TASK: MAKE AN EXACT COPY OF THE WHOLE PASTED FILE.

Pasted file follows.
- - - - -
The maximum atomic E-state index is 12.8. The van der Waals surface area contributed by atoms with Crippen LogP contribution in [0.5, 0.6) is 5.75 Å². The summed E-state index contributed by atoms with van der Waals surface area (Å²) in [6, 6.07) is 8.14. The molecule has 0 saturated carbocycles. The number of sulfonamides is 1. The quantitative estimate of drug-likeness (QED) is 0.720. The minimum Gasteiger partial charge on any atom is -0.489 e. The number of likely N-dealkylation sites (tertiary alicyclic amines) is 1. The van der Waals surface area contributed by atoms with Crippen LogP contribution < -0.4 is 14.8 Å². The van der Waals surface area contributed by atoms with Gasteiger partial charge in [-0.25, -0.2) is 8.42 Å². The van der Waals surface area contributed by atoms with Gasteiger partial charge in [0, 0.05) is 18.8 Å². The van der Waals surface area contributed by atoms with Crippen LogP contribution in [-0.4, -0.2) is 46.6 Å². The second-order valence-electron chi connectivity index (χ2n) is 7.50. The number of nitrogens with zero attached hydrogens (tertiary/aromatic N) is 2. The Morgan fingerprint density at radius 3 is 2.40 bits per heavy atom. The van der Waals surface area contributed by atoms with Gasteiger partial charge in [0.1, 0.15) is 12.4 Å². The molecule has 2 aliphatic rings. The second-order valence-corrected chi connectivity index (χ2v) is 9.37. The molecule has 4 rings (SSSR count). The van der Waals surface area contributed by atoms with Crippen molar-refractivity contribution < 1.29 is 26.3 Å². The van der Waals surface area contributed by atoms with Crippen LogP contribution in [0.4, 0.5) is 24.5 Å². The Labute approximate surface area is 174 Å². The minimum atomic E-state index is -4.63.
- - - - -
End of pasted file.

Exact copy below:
The maximum atomic E-state index is 12.8. The van der Waals surface area contributed by atoms with Crippen LogP contribution in [0.5, 0.6) is 5.75 Å². The summed E-state index contributed by atoms with van der Waals surface area (Å²) in [6, 6.07) is 8.14. The molecule has 0 saturated carbocycles. The number of sulfonamides is 1. The quantitative estimate of drug-likeness (QED) is 0.720. The minimum Gasteiger partial charge on any atom is -0.489 e. The number of likely N-dealkylation sites (tertiary alicyclic amines) is 1. The van der Waals surface area contributed by atoms with Crippen LogP contribution < -0.4 is 14.8 Å². The van der Waals surface area contributed by atoms with Gasteiger partial charge in [-0.25, -0.2) is 8.42 Å². The van der Waals surface area contributed by atoms with Gasteiger partial charge in [0, 0.05) is 18.8 Å². The van der Waals surface area contributed by atoms with Crippen LogP contribution in [-0.4, -0.2) is 46.6 Å². The second-order valence-electron chi connectivity index (χ2n) is 7.50. The number of nitrogens with zero attached hydrogens (tertiary/aromatic N) is 2. The Morgan fingerprint density at radius 3 is 2.40 bits per heavy atom. The van der Waals surface area contributed by atoms with Gasteiger partial charge in [0.1, 0.15) is 12.4 Å². The molecule has 2 aliphatic rings. The second-order valence-corrected chi connectivity index (χ2v) is 9.37. The molecule has 4 rings (SSSR count). The van der Waals surface area contributed by atoms with Crippen molar-refractivity contribution < 1.29 is 26.3 Å². The van der Waals surface area contributed by atoms with Crippen LogP contribution in [0.4, 0.5) is 24.5 Å². The Labute approximate surface area is 174 Å². The minimum atomic E-state index is -4.63.